It seems hardcore support for the larger muscular women will remain in the realm of subculture. This does not mean that in the distant future that the athletic body type will not gain some level of acceptance in the future. Women’s fitness culture has become something unique between its fans and competitors. Merely ignoring how fans play a role leaves out something critical. The less venues for fans to consume, means a large untapped market. The corporate gatekeepers of the fitness industry should recognize this and capitalize on this niche market. The internet and specifically social media has been helpful at exposing the image of the muscular woman to a wider global audience. So, it could be possible in time it will gain a larger following.
Upon close examination, an answer can be extrapolated from the initial question. There is nothing wrong with women having muscle; it is that people’s limited views of what a woman should look like and be create objections. These beliefs are based on unrealistic beauty standards, subtle misogyny, and the belief that women should be controlled. This control does not merely extend to what a woman can do with her life, but her own body. More extreme cases include the restriction of reproductive rights, abortion, and birth control. One method to control women was to control their bodies. Symbolically, the muscular woman challenges the notion of female frailty and weakness with an image of strength. This comes into conflict with schemata that was develop from culture or media in regards to attitudes about women. If a society only values for women for how they look or solely their reproductive capacities, women who deviate from this cultural norm will be outcasts. Unrealistic beauty standards idolize one body type over all others, which could cause mental distress and self-esteem issues in young women. This desire for an unhealthy level of thinness effects both physical and mental health. Besides anorexia or bulimia, women could put themselves at risk for osteoporosis if not receiving proper nutrition. This system wraps into a subtle misogyny which only views women as sex objects and not people. Women who refuse to follow this system set an example for others to change this defect in cultural mores. Thankfully, their has been slow change. However, some will have to adjust. Some men may just not be used to seeing women with such strength in their daily lives.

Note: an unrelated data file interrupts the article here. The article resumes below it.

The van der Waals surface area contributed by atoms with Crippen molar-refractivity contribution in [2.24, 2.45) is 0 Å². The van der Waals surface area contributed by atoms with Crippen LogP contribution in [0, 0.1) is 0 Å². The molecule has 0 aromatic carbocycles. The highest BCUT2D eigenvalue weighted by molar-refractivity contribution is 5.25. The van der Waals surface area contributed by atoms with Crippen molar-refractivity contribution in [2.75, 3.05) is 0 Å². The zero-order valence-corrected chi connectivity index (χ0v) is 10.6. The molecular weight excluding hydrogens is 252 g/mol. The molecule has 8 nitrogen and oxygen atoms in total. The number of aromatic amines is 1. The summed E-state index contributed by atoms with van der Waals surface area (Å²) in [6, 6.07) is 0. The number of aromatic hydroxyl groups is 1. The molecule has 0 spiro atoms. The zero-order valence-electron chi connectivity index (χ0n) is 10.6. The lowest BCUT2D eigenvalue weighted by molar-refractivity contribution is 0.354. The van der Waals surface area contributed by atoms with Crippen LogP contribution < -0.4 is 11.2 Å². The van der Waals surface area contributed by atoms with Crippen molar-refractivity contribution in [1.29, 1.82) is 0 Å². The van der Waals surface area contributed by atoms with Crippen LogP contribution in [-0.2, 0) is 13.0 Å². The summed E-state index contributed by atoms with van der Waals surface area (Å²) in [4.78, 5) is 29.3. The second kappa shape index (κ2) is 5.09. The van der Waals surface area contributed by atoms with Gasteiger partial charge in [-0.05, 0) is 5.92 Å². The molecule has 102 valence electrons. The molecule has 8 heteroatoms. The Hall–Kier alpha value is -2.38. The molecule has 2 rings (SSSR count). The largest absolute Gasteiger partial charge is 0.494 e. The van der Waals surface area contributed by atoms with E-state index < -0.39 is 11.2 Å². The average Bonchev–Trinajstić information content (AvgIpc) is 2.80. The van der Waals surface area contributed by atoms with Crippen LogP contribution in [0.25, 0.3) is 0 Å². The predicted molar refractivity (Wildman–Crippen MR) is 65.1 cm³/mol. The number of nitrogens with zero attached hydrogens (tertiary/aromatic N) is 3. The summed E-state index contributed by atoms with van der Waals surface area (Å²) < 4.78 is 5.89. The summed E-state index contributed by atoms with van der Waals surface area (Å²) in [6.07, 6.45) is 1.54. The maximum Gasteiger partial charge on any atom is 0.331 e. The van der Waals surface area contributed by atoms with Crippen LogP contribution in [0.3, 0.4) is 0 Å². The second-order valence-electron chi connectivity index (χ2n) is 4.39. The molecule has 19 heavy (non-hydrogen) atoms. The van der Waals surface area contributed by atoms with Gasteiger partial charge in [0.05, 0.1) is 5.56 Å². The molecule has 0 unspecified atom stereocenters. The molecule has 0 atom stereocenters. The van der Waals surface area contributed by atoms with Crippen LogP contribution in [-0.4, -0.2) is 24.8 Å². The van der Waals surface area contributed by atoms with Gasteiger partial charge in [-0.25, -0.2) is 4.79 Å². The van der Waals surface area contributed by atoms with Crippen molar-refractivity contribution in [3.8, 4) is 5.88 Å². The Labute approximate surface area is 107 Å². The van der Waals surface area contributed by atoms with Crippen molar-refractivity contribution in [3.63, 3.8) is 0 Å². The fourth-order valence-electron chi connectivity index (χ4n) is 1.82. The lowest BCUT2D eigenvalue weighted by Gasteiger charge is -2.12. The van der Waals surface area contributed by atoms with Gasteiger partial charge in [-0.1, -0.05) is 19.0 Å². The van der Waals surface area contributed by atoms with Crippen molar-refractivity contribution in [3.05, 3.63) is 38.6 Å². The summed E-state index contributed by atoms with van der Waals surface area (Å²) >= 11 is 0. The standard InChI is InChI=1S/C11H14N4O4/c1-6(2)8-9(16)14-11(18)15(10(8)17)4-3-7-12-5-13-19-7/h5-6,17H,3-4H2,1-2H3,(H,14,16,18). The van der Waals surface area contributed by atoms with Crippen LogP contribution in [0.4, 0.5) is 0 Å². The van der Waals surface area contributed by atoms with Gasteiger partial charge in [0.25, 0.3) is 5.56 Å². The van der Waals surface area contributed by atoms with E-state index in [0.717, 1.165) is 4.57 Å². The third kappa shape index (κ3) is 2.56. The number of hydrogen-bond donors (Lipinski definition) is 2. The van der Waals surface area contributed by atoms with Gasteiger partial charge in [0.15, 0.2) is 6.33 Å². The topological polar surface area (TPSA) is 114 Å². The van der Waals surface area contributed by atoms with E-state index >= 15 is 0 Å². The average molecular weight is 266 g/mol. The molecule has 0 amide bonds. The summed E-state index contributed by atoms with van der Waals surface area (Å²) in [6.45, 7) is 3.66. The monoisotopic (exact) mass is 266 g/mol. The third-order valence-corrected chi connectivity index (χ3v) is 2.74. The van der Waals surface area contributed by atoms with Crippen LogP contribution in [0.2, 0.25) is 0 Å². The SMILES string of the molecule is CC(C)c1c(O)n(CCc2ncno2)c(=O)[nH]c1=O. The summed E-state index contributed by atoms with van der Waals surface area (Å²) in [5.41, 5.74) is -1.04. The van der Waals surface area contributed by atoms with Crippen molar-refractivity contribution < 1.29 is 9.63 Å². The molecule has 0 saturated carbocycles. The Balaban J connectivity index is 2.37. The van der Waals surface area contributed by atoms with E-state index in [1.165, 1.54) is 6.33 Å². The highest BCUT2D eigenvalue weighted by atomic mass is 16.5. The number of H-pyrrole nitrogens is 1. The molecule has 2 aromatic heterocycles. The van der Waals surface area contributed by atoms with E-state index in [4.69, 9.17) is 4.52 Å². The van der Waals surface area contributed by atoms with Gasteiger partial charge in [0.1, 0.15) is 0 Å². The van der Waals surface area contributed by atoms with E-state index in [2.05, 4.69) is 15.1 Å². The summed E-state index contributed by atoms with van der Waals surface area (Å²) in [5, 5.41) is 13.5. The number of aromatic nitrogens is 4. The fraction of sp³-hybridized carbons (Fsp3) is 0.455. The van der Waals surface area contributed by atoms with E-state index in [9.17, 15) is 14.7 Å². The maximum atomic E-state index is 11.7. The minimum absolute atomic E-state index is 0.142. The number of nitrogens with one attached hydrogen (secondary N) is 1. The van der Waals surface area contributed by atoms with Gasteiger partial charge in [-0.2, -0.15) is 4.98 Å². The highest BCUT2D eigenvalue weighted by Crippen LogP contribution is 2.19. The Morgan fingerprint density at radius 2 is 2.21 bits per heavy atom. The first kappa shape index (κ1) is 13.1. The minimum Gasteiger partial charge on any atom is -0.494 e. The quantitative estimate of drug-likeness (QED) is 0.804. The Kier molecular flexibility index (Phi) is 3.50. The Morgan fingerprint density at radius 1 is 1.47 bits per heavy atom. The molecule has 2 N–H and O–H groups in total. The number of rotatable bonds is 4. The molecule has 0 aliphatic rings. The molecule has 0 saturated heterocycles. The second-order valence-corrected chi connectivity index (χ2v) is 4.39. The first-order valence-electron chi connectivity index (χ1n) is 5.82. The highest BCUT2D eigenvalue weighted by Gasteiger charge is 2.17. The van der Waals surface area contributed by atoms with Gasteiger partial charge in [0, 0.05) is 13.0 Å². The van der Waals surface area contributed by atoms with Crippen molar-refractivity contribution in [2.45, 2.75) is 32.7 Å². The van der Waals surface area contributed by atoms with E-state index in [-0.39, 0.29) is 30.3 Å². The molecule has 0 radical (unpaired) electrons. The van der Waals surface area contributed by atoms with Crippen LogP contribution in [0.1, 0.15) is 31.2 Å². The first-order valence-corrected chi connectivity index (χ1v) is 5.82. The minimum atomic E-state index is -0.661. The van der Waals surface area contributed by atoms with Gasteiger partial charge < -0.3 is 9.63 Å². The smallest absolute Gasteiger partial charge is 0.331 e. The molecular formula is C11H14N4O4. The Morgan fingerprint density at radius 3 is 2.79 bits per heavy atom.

The woman with muscle is a rarity, but not some anomaly. One of the least credible arguments against women developing strength and muscle is that it is “unnatural.” Humanity has discovered many ways to alter the body through surgery, medicine, nutrition, and one day extensive genetic engineering. We have reached a point in which our biology can be manipulated possibly leading to transhumanism. Nature can be very unpredictable in the evolutionary process, so calling something “unnatural” would be scientifically inaccurate. Genetics, nutrition, and environment can change the appearance of human populations. A muscular woman is no more “unnatural” than a tall person, short person, or thin person. Organisms thrive on genetic diversity, which is why human beings are the dominant species on the planet. Calling such women “unnatural” is just another way to either exclude or marginalize women who are different. Another argument from detractors is one of a beauty standard. This is relative according to who you ask and varies from culture to culture. These athletes do not do this for the approval or pleasure of men. Yet, this seems like a foreign concept to many. Although the muscular woman is not completely accepted, but is leading an unnoticed revolution.